Adventures and settings, whether they are plot-point, sandbox, or linear, have the option of having a metaplot move along with the characters as they grow and act in the gaming environment. To start things off, here’s the definition of metaplot as taken from Wikipedia:
The metaplot is the overarching storyline that binds together events in a role-playing game. Major story events that change the world, or simply move important non-player characters from one place to another, are part of the metaplot for a game.
I’m not a huge fan of using Wiki for research purposes, but that definition seems pretty solid. Basically what it means is that things are going to happen in the plot whether the players drive them or not. That can give a sense of predetermination to the game, which can make some players groan and roll their eyes. For others, the metaplot can make the setting take on a life of its own, and they very much enjoy that experience. However the players look at it through the eyes of their characters, the simple fact is this: the metaplot not only ultimately drives the actions of the players, but it establishes that nothing they can do will stop the metaplot from unfolding.
In effect, there are two plots running in a metaplot campaign or story-arc. The first plot is the metaplot. It drives the characters to action but ultimately it is unaffected by their actions. The second plot is what is happening around the characters and how they change and react the immediate environment. There are, however, multiple types of metaplots that can take place, and to varying effect.
All aboard! This train doesn’t slow down. It doesn’t change tracks. It doesn’t stop at stations. The doors and windows are unbreakable with unbreakable locks. Once it starts moving, the characters are almost literally powerless to do anything but move on to the next objective. The metaplot forces the characters to death march forward with little regard for their own actions. A talented Game Master might figure out ways to get previous encounters and newly minted allies and enemies into the plot a little deeper, but in the end, the train comes to a complete and sudden stop and the PCs either live or die.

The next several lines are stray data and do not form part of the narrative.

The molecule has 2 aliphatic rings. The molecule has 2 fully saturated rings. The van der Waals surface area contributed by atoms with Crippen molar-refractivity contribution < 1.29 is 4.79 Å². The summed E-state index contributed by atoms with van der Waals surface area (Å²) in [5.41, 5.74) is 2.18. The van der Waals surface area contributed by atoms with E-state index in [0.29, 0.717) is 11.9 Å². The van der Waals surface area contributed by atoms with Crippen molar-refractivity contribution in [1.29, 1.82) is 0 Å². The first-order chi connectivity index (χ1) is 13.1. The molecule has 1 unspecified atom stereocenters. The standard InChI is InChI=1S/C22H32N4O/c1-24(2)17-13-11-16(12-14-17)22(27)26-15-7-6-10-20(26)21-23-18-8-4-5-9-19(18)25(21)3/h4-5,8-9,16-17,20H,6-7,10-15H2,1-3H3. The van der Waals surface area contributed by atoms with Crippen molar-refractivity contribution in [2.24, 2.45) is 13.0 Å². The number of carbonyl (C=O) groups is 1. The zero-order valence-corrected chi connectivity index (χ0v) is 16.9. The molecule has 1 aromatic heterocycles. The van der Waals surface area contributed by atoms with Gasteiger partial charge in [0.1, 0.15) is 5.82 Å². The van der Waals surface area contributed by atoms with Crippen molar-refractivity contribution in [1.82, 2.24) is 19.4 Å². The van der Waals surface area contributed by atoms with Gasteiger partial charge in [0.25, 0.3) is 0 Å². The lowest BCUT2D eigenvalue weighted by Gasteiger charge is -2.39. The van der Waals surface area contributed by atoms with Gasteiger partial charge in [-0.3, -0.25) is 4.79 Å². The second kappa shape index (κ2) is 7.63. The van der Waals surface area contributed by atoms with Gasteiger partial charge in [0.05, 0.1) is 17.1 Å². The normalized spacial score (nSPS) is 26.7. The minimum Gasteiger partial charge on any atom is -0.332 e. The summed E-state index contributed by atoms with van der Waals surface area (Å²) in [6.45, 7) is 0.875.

Many adventures are written this way. That’s not to say that they’re bad adventures, but they have very definite beginnings and endings, and those and some major plot details are completely independent of what the PCs do during the adventure. Scenarios and story-arcs like this are best utilized in zombie/survivor horror adventures and settings. Ultimately, the world keeps turning and the PCs aren’t going to do enough damage or have enough progress in their lifetimes to stop the ensuing end of days.
The Bus is more subtle about what’s going on than the railroad. It speeds up, it slows down, there are other stops that the bus makes, but the PCs can’t get off until their stop. There are a cadre of other characters in the bus with them; some are more colorful than others, and they can all see what’s going on in the outside world. They can take control of the bus even and change its course through its route. But, in this hypothetical bus, the hypothetical police will show up and ultimately, it will end up at a pre-determined course. In short, the PCs have control over how the bus is going to get to the end, but it will get to where it needs to go, one way or another.
This is how a lot of metaplots address PC interaction. The PCs can change things and their actions can either speed up or slow down the progress of the plot, but ultimately, there will be a pre-set chain of events that lead up to the end of the campaign, and the PCs are powerless to stop it. This way of dealing with it does put a great deal of control (or the illusion of control) into the PCs hands, but the players know that at some point, A, B, and C are going to happen and they will have to deal with that. It’s easier for the GM to have the PCs be able to tweak major plot elements, but again, ultimately, there are plot elements that must remain completely intact.
The Fire Escape